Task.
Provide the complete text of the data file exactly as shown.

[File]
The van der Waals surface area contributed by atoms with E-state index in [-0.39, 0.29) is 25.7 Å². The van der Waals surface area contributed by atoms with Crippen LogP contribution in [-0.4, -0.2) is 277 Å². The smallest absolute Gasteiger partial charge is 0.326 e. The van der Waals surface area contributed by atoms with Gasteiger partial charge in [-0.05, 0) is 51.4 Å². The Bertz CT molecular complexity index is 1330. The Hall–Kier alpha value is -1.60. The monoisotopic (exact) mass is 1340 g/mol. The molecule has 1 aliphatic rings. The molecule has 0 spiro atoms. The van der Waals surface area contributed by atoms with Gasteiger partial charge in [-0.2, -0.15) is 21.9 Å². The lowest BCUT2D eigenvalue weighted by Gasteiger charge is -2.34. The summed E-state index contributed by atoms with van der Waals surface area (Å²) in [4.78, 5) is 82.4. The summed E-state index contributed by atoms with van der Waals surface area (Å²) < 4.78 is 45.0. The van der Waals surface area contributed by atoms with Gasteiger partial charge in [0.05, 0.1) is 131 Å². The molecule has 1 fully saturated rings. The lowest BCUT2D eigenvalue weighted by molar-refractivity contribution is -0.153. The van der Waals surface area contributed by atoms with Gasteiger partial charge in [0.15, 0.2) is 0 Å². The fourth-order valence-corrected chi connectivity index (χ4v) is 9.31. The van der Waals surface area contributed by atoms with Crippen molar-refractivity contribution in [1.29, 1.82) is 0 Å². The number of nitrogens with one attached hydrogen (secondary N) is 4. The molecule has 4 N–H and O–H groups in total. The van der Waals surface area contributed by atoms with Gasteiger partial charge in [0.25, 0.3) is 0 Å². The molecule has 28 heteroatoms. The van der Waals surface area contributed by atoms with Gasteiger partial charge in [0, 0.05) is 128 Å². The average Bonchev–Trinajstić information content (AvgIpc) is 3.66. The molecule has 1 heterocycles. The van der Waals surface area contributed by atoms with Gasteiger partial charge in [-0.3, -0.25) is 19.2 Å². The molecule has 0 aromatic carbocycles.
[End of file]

The van der Waals surface area contributed by atoms with E-state index in [-0.39, 0.29) is 25.7 Å². The van der Waals surface area contributed by atoms with Crippen LogP contribution in [-0.4, -0.2) is 277 Å². The smallest absolute Gasteiger partial charge is 0.326 e. The van der Waals surface area contributed by atoms with Gasteiger partial charge in [-0.05, 0) is 51.4 Å². The Bertz CT molecular complexity index is 1330. The Hall–Kier alpha value is -1.60. The monoisotopic (exact) mass is 1340 g/mol. The molecule has 1 aliphatic rings. The molecule has 0 spiro atoms. The van der Waals surface area contributed by atoms with Gasteiger partial charge in [-0.2, -0.15) is 21.9 Å². The lowest BCUT2D eigenvalue weighted by Gasteiger charge is -2.34. The summed E-state index contributed by atoms with van der Waals surface area (Å²) in [4.78, 5) is 82.4. The summed E-state index contributed by atoms with van der Waals surface area (Å²) < 4.78 is 45.0. The van der Waals surface area contributed by atoms with Gasteiger partial charge in [0.05, 0.1) is 131 Å². The molecule has 1 fully saturated rings. The lowest BCUT2D eigenvalue weighted by molar-refractivity contribution is -0.153. The van der Waals surface area contributed by atoms with Gasteiger partial charge in [0.15, 0.2) is 0 Å². The fourth-order valence-corrected chi connectivity index (χ4v) is 9.31. The van der Waals surface area contributed by atoms with Crippen molar-refractivity contribution in [1.29, 1.82) is 0 Å². The number of nitrogens with one attached hydrogen (secondary N) is 4. The molecule has 4 N–H and O–H groups in total. The van der Waals surface area contributed by atoms with Gasteiger partial charge in [0.25, 0.3) is 0 Å². The molecule has 28 heteroatoms. The van der Waals surface area contributed by atoms with Gasteiger partial charge in [0, 0.05) is 128 Å². The average Bonchev–Trinajstić information content (AvgIpc) is 3.66. The molecule has 1 heterocycles. The van der Waals surface area contributed by atoms with Gasteiger partial charge in [-0.3, -0.25) is 19.2 Å². The molecule has 0 aromatic carbocycles.